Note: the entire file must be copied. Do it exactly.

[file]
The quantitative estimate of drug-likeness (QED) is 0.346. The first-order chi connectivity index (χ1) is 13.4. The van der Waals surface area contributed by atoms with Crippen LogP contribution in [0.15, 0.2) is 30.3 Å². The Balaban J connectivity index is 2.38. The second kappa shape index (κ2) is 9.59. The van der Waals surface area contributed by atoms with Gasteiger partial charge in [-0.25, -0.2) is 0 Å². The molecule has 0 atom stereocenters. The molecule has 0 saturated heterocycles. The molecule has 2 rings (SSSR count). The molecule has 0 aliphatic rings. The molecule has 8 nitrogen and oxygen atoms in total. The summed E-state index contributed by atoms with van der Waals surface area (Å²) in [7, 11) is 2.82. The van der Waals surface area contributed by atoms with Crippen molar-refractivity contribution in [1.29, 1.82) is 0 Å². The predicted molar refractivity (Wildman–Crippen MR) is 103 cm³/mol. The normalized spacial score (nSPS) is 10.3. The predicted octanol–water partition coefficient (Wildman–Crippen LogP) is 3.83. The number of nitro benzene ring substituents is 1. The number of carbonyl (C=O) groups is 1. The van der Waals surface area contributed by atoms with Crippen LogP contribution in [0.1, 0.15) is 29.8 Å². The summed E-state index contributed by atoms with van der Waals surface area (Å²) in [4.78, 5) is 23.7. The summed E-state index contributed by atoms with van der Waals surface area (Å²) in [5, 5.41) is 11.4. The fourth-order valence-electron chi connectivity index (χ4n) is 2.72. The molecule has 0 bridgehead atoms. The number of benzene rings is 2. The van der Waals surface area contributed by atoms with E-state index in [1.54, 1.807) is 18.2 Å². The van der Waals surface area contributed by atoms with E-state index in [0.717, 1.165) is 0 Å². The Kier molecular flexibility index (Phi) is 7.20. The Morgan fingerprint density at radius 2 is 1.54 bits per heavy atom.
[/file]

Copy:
The quantitative estimate of drug-likeness (QED) is 0.346. The first-order chi connectivity index (χ1) is 13.4. The van der Waals surface area contributed by atoms with Crippen LogP contribution in [0.15, 0.2) is 30.3 Å². The Balaban J connectivity index is 2.38. The second kappa shape index (κ2) is 9.59. The van der Waals surface area contributed by atoms with Gasteiger partial charge in [-0.25, -0.2) is 0 Å². The molecule has 0 atom stereocenters. The molecule has 0 saturated heterocycles. The molecule has 2 rings (SSSR count). The molecule has 0 aliphatic rings. The molecule has 8 nitrogen and oxygen atoms in total. The summed E-state index contributed by atoms with van der Waals surface area (Å²) in [7, 11) is 2.82. The van der Waals surface area contributed by atoms with Crippen molar-refractivity contribution in [1.29, 1.82) is 0 Å². The predicted molar refractivity (Wildman–Crippen MR) is 103 cm³/mol. The normalized spacial score (nSPS) is 10.3. The predicted octanol–water partition coefficient (Wildman–Crippen LogP) is 3.83. The number of nitro benzene ring substituents is 1. The number of carbonyl (C=O) groups is 1. The van der Waals surface area contributed by atoms with Crippen LogP contribution in [0.1, 0.15) is 29.8 Å². The summed E-state index contributed by atoms with van der Waals surface area (Å²) in [4.78, 5) is 23.7. The summed E-state index contributed by atoms with van der Waals surface area (Å²) in [5, 5.41) is 11.4. The fourth-order valence-electron chi connectivity index (χ4n) is 2.72. The molecule has 0 bridgehead atoms. The number of benzene rings is 2. The van der Waals surface area contributed by atoms with E-state index in [1.54, 1.807) is 18.2 Å². The van der Waals surface area contributed by atoms with E-state index in [0.717, 1.165) is 0 Å². The Kier molecular flexibility index (Phi) is 7.20. The Morgan fingerprint density at radius 2 is 1.54 bits per heavy atom.